IBM has had a seat at the table for key policy proposals, including around reforms to Section 230 of the Communications Decency Act, a contentious statute that protects online platforms from being held liable for users’ messages on their platforms. IBM successfully advocated for SESTA-FOSTA, the package that removed Section 230 protection for platforms that hosted solicitations of sex trafficking.
More recently, it’s urged lawmakers go even further, making liability protection dependent on platforms demonstrating a standard of “reasonable care” to remove illegal behavior from their sites. IBM has praised the bipartisan PACT Act, for example, which would require platforms to remove content that a court finds to be illegal within 24 hours. The company is firm, however, that Section 230 should not be repealed and the “Good Samaritan” provision that allows companies to moderate their platforms should be left intact.
Tech platforms like Facebook have also advocated for SESTA-FOSTA as well as other modest reforms to Section 230. But IBM does not have as much potential direct exposure to liability as consumer-facing platforms would if the statute were more significantly altered.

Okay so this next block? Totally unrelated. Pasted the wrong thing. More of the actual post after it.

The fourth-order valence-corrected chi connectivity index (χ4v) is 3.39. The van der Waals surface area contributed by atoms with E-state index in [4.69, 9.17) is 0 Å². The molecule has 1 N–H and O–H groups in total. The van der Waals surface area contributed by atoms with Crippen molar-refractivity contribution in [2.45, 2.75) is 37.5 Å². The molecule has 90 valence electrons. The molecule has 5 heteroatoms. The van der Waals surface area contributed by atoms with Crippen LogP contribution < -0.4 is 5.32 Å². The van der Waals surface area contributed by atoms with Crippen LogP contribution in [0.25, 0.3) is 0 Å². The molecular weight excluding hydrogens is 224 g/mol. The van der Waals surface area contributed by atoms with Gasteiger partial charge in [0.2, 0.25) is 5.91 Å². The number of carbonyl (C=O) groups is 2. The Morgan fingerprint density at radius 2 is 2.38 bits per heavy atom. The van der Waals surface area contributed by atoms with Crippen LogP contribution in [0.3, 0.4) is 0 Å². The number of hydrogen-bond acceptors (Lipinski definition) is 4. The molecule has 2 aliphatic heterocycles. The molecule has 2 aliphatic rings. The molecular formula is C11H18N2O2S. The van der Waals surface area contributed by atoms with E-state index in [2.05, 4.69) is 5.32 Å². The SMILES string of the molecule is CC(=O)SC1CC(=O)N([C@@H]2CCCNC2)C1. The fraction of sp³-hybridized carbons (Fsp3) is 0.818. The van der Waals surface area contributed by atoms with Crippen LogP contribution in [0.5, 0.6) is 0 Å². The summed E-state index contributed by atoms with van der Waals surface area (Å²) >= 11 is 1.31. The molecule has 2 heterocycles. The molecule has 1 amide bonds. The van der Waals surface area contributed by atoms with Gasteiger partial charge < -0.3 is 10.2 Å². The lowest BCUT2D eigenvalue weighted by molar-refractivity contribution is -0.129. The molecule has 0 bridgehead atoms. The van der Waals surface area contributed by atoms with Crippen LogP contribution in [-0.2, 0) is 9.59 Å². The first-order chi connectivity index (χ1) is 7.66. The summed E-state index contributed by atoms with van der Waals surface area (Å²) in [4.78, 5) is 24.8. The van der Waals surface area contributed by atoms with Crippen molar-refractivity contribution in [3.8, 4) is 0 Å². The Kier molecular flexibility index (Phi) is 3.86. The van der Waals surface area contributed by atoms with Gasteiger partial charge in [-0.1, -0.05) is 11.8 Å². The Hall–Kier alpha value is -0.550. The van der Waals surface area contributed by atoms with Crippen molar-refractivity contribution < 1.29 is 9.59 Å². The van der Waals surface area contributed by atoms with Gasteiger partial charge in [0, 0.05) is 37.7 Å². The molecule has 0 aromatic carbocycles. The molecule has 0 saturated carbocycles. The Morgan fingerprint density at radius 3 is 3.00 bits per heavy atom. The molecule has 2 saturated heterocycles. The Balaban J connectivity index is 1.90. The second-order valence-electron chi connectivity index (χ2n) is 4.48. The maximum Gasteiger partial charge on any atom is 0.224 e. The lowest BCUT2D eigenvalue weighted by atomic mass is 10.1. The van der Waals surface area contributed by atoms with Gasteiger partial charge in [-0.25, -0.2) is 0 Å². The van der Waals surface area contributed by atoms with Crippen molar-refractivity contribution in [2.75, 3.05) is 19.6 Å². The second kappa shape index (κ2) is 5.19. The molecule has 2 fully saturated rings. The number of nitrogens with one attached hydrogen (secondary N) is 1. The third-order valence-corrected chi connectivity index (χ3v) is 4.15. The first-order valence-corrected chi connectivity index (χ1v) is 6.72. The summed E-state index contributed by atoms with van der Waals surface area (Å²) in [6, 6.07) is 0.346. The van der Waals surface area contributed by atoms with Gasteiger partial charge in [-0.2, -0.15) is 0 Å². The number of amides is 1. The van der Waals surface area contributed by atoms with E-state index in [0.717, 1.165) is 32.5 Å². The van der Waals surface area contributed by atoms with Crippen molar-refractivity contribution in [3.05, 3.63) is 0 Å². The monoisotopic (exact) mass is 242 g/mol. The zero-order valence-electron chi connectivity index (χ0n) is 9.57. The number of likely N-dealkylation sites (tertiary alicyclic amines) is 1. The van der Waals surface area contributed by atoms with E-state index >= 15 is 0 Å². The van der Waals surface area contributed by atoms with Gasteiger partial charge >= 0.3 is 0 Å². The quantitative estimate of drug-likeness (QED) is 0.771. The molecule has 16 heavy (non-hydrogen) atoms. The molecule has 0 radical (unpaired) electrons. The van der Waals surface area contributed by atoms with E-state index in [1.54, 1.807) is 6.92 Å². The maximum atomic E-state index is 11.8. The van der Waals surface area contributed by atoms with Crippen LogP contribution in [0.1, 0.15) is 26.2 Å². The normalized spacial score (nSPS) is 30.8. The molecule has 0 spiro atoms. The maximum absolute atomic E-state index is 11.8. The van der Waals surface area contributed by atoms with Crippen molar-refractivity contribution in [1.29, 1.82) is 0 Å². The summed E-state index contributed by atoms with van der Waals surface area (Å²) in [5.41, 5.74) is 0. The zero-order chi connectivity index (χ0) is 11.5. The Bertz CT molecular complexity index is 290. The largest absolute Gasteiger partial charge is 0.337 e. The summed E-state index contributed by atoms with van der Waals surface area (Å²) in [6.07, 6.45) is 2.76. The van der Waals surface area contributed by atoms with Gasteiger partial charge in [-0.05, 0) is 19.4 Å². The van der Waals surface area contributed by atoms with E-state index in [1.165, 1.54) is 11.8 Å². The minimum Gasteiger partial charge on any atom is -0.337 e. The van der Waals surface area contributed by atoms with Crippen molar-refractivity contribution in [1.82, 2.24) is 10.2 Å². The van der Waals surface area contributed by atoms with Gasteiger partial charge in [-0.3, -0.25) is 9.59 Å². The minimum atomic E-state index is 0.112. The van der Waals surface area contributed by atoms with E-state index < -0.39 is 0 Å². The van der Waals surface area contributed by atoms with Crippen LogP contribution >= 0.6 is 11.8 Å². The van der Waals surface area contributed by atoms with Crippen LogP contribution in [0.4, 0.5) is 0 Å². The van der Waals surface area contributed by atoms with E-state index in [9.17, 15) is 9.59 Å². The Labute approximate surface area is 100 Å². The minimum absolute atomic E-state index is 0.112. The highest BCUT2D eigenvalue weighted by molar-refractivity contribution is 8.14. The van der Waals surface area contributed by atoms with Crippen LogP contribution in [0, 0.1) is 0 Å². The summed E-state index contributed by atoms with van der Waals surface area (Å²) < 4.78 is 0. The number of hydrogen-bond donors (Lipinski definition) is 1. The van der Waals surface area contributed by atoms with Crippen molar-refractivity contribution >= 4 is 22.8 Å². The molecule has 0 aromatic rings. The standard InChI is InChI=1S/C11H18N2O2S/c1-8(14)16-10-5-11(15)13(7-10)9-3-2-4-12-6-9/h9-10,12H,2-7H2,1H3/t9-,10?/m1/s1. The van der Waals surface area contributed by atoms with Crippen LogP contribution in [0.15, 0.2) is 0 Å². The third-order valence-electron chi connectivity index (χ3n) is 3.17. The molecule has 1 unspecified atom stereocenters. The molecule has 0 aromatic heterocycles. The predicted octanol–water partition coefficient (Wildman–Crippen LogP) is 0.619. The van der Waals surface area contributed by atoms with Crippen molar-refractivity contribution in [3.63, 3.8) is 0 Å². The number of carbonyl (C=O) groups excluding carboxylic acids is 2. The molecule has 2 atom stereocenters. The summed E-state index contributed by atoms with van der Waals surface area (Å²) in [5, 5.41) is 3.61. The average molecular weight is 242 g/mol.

President Donald Trump speaks, flanked by Vice President Mike Pence (L) and IBM CEO Virginia Marie ‘Ginni’ Rometty (R) during a roundtable discussion on vocational training with United States and German business leaders lead in the Cabinet Room of the White House on March 17, 2017 in Washington, DC.
In some ways, shying away from election spending has been helpful to IBM’s efforts, especially during a time of deep political division. He described IBM as “fiercely nonpartisan,” even during the intense 2016 election where many prominent tech executives voiced support for then-Democratic nominee Hillary Clinton. Padilla said IBM was able to quickly reach out to the Trump administration to lay out areas of overlapping interests.